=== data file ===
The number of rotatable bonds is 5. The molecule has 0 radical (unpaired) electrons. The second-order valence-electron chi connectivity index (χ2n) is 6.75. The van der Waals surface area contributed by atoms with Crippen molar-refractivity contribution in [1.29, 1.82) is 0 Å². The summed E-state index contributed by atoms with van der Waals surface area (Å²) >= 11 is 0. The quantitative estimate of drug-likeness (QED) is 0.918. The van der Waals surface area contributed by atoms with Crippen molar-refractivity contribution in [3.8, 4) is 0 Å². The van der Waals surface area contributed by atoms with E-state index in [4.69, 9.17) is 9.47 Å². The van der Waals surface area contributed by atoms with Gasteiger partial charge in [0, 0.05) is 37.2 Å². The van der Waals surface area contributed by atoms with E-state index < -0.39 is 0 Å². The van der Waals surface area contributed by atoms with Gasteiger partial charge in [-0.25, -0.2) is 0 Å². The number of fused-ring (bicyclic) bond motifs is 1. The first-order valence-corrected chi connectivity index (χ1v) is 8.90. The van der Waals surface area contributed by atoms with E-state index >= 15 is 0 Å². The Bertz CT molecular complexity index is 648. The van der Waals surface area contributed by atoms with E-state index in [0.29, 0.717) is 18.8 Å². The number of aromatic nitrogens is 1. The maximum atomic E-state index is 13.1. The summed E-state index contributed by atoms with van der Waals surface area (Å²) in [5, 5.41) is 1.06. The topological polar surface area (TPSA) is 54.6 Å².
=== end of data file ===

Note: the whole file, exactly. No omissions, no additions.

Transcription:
The number of rotatable bonds is 5. The molecule has 0 radical (unpaired) electrons. The second-order valence-electron chi connectivity index (χ2n) is 6.75. The van der Waals surface area contributed by atoms with Crippen molar-refractivity contribution in [1.29, 1.82) is 0 Å². The summed E-state index contributed by atoms with van der Waals surface area (Å²) >= 11 is 0. The quantitative estimate of drug-likeness (QED) is 0.918. The van der Waals surface area contributed by atoms with Crippen molar-refractivity contribution in [3.8, 4) is 0 Å². The van der Waals surface area contributed by atoms with E-state index in [4.69, 9.17) is 9.47 Å². The van der Waals surface area contributed by atoms with Gasteiger partial charge in [0, 0.05) is 37.2 Å². The van der Waals surface area contributed by atoms with E-state index < -0.39 is 0 Å². The van der Waals surface area contributed by atoms with Gasteiger partial charge in [-0.25, -0.2) is 0 Å². The number of fused-ring (bicyclic) bond motifs is 1. The first-order valence-corrected chi connectivity index (χ1v) is 8.90. The van der Waals surface area contributed by atoms with E-state index >= 15 is 0 Å². The Bertz CT molecular complexity index is 648. The van der Waals surface area contributed by atoms with E-state index in [0.29, 0.717) is 18.8 Å². The number of aromatic nitrogens is 1. The maximum atomic E-state index is 13.1. The summed E-state index contributed by atoms with van der Waals surface area (Å²) in [5, 5.41) is 1.06. The topological polar surface area (TPSA) is 54.6 Å².